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The Berkshires

Governor Patrick transportation budget may improve BRTA service

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Albany/HV: Governor Patrick transportation budget may improve BRTA service
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Governor Patrick is calling for an overhaul of the Commonwealth's transportation system. He's outlined some initiatives. YNN's Madeleine Rivera has more on how the governor wants to fund his plan and what it can bring to Berkshire County.

PITTSFIELD, Mass. -- "I take a bus every day. Otherwise, I'd have to take a taxi and that adds up," said Julie Warrington, a Berkshire Regional Transit Authority customer.

She takes the bus two times a day to get to work and is just one of many who rely on the bus for transportation. So when service stops or is unpredictable, customers like Courtney Gerry face a difficult situation.

"I work 2:30 to 5:30 and where I work, the bus doesn't come back into town when I get out of work. So I constantly have to rely on other people to bring me home," Gerry said.

In his State of the Commonwealth address last week, Governor Patrick called for an overhaul of the current transportation system. He wants to raise transportation revenue to $13 billion over the next 10 years and suggested raising income tax to fund this.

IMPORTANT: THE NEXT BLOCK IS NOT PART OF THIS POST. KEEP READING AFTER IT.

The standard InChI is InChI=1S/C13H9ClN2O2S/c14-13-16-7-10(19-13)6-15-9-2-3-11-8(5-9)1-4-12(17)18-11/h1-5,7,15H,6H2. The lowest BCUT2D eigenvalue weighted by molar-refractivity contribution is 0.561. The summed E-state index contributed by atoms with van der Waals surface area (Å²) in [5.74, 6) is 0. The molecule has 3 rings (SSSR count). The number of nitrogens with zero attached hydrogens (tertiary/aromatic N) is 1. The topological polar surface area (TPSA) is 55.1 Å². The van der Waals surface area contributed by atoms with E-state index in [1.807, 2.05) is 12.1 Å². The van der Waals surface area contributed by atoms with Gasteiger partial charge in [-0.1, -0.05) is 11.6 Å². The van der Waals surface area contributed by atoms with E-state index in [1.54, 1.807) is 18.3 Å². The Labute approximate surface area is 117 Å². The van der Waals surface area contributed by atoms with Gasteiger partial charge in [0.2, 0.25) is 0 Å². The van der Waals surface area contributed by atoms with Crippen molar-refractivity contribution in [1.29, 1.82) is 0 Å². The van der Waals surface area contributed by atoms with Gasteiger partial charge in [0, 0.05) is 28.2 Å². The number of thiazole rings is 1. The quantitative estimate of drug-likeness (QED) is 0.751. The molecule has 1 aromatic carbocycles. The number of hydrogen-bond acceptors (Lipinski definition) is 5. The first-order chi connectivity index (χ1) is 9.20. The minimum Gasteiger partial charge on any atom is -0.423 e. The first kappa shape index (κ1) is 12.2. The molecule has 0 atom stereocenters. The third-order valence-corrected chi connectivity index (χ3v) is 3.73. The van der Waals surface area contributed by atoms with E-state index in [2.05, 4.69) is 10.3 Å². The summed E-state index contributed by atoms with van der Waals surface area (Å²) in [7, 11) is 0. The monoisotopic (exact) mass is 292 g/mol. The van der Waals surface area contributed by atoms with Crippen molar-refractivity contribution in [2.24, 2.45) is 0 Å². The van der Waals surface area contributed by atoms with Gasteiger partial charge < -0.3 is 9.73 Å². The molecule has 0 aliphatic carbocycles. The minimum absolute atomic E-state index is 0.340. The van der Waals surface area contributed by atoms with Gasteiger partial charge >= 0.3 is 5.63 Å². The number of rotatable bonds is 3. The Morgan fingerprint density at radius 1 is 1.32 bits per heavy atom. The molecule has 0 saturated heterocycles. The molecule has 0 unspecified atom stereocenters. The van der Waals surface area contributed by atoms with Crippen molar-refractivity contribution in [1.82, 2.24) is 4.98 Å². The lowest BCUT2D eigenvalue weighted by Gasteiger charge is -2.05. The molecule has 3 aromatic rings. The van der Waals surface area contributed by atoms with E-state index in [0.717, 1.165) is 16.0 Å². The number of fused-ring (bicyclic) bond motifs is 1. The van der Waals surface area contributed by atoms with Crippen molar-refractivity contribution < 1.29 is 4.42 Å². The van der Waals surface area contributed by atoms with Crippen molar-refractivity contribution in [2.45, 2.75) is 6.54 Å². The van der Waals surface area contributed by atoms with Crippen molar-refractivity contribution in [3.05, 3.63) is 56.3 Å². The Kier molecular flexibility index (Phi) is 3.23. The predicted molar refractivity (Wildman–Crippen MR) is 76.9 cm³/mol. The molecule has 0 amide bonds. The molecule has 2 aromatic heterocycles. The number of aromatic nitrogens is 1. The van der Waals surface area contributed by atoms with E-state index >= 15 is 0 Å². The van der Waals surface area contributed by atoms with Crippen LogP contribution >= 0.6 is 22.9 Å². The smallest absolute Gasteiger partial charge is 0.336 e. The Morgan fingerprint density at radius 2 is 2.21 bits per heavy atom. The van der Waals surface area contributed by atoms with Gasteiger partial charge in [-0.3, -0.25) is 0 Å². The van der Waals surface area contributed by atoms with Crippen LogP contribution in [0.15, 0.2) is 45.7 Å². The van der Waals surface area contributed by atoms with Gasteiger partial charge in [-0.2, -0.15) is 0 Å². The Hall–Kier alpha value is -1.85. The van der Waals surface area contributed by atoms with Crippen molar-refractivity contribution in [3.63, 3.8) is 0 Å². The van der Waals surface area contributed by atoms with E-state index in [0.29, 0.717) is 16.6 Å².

"The governor's proposal is long overdue. Transportation and maintenance and service and opportunity to expand service has been ignored and set aside for so long now," said Gary Shepard, Berkshire Regional Transit Authority Administrator.

As part of this transportation proposal, BRTA's budget would increase from $2 million to $5 million. This could bring increased service during nights and weekends.

But the main concern that most people have is whether or not they'll see some changes despite the increased budget that the governor is proposing.

"That's a very legitimate concern. I bet you 99 percent of the residents in Berkshire County who are voters and tax payers are not aware that a penny and quarter now and even more of the sales tax is going directly to the MBTA and not coming back to them. That's a legitimate concern," said Shepard.

Still, other customers like Justin Pierce are hopeful.

"Massachusetts has its major population hubs. You've got Boston, Chicopee, Springfield, the bigger cities. And Pittsfield does rank among one of them. I mean, I can't see why we wouldn't get funding," he said.

Optimism that improvements will be seen soon after the budget is enacted this summer.

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